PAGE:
Monday, September 16, 2019

U.S. and Cuba Agree to Reopen Embassies, Restore Full Diplomatic Relations

embassy opening

Washington D.C. and Havana, Cuba will each open the doors at two new embassies on July 20 after over a half-century of diplomatic isolation, President Obama announced in the Rose Garden on Wednesday. The move comes following a wave of dramatically warming relations between the two Cold War foes, marking the most palpable sign of progress since Mr. Obama and Cuban President Raúl Castro agreed to normalize relations in December 2014.

“Nobody expects Cuba to be transformed overnight but I believe that American engagement through our embassy, our businesses and most of all through our people is the best way to advance our interests in support for democracy and human rights,” Mr. Obama said in the Rose Garden.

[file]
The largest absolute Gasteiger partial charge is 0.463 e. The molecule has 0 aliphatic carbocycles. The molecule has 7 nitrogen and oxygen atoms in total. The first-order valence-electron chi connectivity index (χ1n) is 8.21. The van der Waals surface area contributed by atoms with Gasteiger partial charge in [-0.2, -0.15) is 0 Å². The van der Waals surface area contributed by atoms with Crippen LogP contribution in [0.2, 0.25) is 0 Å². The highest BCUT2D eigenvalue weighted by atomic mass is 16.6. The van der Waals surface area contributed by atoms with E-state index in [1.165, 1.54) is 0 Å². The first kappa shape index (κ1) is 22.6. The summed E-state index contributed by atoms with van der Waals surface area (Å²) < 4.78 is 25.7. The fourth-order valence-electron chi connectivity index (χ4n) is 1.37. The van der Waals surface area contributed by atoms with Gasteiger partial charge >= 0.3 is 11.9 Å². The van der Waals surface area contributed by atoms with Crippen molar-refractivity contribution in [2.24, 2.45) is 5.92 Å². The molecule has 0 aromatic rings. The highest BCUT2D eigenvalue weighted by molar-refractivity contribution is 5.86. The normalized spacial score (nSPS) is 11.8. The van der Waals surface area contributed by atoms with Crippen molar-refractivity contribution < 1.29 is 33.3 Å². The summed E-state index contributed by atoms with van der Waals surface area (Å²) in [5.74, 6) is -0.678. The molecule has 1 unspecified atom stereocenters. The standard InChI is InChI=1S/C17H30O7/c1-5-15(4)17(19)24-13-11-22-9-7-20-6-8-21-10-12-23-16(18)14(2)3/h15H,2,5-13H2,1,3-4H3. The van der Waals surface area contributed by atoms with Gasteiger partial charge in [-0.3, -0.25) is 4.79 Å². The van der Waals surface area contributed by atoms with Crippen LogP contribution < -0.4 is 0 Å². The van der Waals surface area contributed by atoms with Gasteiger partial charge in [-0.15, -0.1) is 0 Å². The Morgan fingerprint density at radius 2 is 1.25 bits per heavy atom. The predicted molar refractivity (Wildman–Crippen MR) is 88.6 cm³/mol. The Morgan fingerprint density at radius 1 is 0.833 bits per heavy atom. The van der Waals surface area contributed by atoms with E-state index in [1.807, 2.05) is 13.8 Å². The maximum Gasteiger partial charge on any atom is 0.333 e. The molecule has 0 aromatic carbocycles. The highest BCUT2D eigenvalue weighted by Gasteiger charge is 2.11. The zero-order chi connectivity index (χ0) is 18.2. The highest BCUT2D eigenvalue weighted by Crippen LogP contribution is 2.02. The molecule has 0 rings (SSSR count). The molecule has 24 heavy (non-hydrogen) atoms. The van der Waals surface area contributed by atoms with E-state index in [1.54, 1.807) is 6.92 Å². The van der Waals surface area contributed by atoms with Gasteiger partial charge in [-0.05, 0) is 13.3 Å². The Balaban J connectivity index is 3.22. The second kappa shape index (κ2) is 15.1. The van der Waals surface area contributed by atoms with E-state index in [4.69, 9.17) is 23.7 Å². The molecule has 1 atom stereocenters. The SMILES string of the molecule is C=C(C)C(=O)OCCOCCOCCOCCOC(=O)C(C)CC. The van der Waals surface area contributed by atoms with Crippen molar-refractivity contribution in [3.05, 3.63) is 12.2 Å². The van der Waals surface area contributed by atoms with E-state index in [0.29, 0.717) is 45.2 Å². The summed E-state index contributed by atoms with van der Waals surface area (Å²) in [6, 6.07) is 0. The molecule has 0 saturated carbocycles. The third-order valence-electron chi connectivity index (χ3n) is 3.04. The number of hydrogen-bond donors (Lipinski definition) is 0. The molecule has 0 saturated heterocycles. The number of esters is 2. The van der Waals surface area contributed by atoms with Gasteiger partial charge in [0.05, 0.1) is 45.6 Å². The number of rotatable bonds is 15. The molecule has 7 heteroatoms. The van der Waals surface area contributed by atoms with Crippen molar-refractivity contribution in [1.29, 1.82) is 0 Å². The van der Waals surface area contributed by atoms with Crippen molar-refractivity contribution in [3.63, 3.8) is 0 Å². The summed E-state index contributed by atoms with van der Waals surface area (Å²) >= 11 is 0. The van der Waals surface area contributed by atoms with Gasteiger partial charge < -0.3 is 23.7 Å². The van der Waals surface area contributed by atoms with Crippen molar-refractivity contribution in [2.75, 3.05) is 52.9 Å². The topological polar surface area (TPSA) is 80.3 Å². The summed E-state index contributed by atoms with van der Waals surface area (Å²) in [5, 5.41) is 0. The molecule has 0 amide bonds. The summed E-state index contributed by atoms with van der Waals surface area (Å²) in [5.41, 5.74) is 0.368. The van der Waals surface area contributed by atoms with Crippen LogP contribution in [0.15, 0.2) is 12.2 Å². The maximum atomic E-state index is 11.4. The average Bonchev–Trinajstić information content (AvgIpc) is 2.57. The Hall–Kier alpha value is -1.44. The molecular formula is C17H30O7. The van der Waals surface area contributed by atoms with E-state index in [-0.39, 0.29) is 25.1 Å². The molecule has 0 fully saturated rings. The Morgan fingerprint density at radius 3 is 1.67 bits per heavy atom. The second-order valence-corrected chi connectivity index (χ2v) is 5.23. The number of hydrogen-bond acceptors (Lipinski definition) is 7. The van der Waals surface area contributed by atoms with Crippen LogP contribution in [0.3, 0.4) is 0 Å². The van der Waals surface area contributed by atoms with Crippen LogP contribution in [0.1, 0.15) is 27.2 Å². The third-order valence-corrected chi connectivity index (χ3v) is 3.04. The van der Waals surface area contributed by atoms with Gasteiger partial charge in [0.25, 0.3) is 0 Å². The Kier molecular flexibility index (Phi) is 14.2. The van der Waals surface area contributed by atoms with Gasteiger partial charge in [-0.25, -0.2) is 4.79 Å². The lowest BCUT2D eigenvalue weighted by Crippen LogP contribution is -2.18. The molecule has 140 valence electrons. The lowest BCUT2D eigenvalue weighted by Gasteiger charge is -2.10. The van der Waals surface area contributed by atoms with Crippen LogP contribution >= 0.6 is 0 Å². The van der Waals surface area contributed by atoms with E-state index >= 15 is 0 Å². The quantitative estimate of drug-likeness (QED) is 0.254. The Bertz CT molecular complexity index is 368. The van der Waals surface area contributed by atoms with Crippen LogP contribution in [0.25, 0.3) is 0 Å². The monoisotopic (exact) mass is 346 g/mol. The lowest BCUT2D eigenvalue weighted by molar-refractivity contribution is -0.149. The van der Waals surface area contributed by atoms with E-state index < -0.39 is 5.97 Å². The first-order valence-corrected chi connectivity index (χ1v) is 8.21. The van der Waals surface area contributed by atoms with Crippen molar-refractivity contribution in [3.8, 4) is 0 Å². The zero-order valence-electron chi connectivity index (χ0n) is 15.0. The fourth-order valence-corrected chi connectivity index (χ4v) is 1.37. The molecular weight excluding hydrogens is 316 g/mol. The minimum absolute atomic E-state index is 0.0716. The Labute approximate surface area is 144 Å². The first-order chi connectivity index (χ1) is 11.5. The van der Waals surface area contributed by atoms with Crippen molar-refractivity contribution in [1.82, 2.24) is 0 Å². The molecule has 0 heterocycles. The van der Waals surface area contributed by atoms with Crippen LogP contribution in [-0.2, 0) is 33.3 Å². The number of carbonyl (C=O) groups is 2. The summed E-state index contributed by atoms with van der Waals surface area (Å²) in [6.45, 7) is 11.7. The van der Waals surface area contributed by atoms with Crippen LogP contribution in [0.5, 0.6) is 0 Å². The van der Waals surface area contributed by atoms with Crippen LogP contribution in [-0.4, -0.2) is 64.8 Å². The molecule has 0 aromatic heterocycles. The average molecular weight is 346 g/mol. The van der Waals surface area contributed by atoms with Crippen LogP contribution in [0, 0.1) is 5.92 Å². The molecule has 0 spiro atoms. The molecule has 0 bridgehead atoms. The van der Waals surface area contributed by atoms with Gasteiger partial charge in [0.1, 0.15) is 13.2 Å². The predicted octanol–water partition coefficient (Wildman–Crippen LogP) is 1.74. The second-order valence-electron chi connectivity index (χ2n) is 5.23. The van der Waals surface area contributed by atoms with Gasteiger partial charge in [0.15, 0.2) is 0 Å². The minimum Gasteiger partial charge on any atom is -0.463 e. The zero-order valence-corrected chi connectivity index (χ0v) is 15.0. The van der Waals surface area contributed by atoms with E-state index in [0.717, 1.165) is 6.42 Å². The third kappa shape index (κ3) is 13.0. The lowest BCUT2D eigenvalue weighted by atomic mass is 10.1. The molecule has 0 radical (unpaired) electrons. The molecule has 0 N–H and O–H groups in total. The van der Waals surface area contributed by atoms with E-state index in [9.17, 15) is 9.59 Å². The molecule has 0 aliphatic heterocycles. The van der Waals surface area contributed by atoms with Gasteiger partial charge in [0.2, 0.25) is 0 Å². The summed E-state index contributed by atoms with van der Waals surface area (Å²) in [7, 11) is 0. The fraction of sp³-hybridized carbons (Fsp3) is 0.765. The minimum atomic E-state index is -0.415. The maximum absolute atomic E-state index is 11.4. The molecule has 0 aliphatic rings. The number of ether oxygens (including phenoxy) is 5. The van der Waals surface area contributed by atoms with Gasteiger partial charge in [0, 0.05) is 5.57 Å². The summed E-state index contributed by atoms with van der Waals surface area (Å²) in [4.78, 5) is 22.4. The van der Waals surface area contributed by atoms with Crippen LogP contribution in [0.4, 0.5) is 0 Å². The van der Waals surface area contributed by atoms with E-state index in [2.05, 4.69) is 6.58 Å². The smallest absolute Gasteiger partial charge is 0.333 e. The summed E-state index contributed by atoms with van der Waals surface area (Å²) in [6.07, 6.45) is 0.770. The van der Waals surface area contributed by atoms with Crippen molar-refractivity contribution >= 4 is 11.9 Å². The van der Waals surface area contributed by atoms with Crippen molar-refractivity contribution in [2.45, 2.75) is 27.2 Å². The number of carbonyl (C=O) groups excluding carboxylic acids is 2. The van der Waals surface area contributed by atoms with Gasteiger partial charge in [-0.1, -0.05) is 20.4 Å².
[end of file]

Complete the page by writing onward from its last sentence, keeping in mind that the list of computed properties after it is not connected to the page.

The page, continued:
Cuba had most recently been removed from the State Department’s list of state sponsors of terror, but lingering questions over human rights and freedom of speech reveal serious differences existing between the two nations yet. Critics have called attention to the above points of contention, but proponents of a full restoration of diplomatic ties have lauded the benefits of such a move, letting Americans themselves decide where to travel and do business.

“A year ago it might have seemed impossible that the United States would be once again raising our flag, the stars and stripes, over an embassy in Havana. This is what change looks like,” Mr. Obama said. “The progress we make today is another demonstration we don’t have to be imprisoned by the past.”

New York Times; ABC News